and applied it in the study of prinjective $KI$-modules, that is, finite-dimensional right modules $X$ over the incidence $K$-algebra $K I = K ( I , \preceq )$ of $( I , \preceq )$ such that there is an exact sequence $0 \rightarrow P _ { 1 } \rightarrow P _ { 0 } \rightarrow X \rightarrow 0$, where $P_0$ is a projective $KI$-module and $P _ { 1 }$ is a direct sum of simple projectives. The additive Krull–Schmidt category $\operatorname { prin } K I$ of prinjective $KI$-modules is equivalent to the category of matrix $K$-representations of $( I , \preceq )$ [a20]. Under an identification $K_{0} ( \operatorname { prin } K I ) \simeq \mathbf{Z} ^ { I }$, the Tits form $q_{l}$ is equal to the Euler characteristic $\chi _ { K I } : K _ { 0 } ( \operatorname { prin } K I ) \rightarrow \bf Z$. A Tits-type equality is also valid for $q_{l}$ [a15]. It has been proved in [a20] that $q_{l}$ is weakly positive if and only if $\operatorname { prin } K I$ has only a finite number of iso-classes of indecomposable modules. By [a15], if $\operatorname { prin } K I$ is of tame representation type, then $q_{l}$ is weakly non-negative. The converse implication does not hold in general, but it has been proved under some assumption on $( I , \preceq )$ (see [a11]).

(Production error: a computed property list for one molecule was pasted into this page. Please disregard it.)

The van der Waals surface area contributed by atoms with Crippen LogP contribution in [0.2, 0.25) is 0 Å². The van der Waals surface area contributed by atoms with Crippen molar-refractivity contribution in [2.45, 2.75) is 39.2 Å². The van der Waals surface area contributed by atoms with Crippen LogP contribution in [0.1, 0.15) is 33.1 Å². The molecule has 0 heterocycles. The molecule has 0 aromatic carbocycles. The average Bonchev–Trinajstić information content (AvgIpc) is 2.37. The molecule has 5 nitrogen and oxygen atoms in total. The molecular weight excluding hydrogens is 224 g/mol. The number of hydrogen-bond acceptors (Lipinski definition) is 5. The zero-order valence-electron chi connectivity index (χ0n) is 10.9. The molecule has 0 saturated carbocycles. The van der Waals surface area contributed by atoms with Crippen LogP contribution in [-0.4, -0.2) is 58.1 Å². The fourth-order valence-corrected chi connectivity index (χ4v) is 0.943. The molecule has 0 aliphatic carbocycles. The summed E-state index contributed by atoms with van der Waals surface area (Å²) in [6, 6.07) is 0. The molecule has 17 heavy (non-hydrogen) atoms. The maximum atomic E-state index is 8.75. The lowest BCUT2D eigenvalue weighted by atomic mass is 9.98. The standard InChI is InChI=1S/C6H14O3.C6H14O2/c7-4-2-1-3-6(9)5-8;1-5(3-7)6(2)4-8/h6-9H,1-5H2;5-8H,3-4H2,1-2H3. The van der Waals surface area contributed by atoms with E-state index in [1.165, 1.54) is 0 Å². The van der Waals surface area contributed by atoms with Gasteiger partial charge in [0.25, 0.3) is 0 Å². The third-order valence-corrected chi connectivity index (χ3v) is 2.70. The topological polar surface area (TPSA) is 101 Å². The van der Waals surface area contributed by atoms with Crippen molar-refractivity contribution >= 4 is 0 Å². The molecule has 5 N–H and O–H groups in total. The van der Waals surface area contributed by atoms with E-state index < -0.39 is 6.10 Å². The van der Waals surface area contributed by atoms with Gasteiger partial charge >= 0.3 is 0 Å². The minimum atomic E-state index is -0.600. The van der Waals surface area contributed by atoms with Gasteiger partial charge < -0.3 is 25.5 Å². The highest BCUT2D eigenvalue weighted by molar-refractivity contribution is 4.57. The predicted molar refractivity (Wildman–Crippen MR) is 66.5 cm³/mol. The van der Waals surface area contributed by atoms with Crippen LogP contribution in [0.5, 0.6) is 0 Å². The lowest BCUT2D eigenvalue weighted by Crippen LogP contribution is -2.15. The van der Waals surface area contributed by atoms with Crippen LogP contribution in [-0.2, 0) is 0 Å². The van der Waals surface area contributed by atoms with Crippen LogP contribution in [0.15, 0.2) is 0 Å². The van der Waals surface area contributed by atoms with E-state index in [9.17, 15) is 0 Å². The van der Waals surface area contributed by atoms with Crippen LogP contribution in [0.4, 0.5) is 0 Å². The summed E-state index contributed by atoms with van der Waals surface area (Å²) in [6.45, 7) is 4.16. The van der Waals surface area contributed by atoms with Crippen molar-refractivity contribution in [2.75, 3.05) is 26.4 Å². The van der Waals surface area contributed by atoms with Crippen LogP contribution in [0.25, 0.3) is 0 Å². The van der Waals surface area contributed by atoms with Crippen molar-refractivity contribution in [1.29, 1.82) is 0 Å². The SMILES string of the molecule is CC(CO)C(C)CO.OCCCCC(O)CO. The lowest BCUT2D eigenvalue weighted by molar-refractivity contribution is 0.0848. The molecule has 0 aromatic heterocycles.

A Tits quadratic form $q _ { \Lambda } : \mathbf{Z} ^ { n } \rightarrow \mathbf{Z}$ for a class of classical $D$-orders $\Lambda$, where $D$ is a complete discrete valuation domain, has been defined in [a21]. Criteria for the finite lattice type and tame lattice type of $\Lambda$ are given in [a21] by means of $q _ { \Lambda }$.

For a class of $K$-co-algebras $C$, a Tits quadratic form $q _ { C } : \mathbf{Z} ^ { ( l _ { C } ) } \rightarrow \mathbf{Z}$ is defined in [a22], and the co-module types of $C$ are studied by means of $q_{C}$, where $I _ { C }$ is a complete set of pairwise non-isomorphic simple left $C$-co-modules and ${\bf Z} ^ { ( I _ { C } ) }$ is a free Abelian group of rank $| I _ { C } |$.

References

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[a3] K. Bongartz, "Algebras and quadratic forms" J. London Math. Soc. , 28 (1983) pp. 461–469 MR0724715 Zbl 0532.16020
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How to Cite This Entry:
Tits quadratic form. Encyclopedia of Mathematics. URL: http://encyclopediaofmath.org/index.php?title=Tits_quadratic_form&oldid=50669
This article was adapted from an original article by Daniel Simson (originator), which appeared in Encyclopedia of Mathematics - ISBN 1402006098. See original article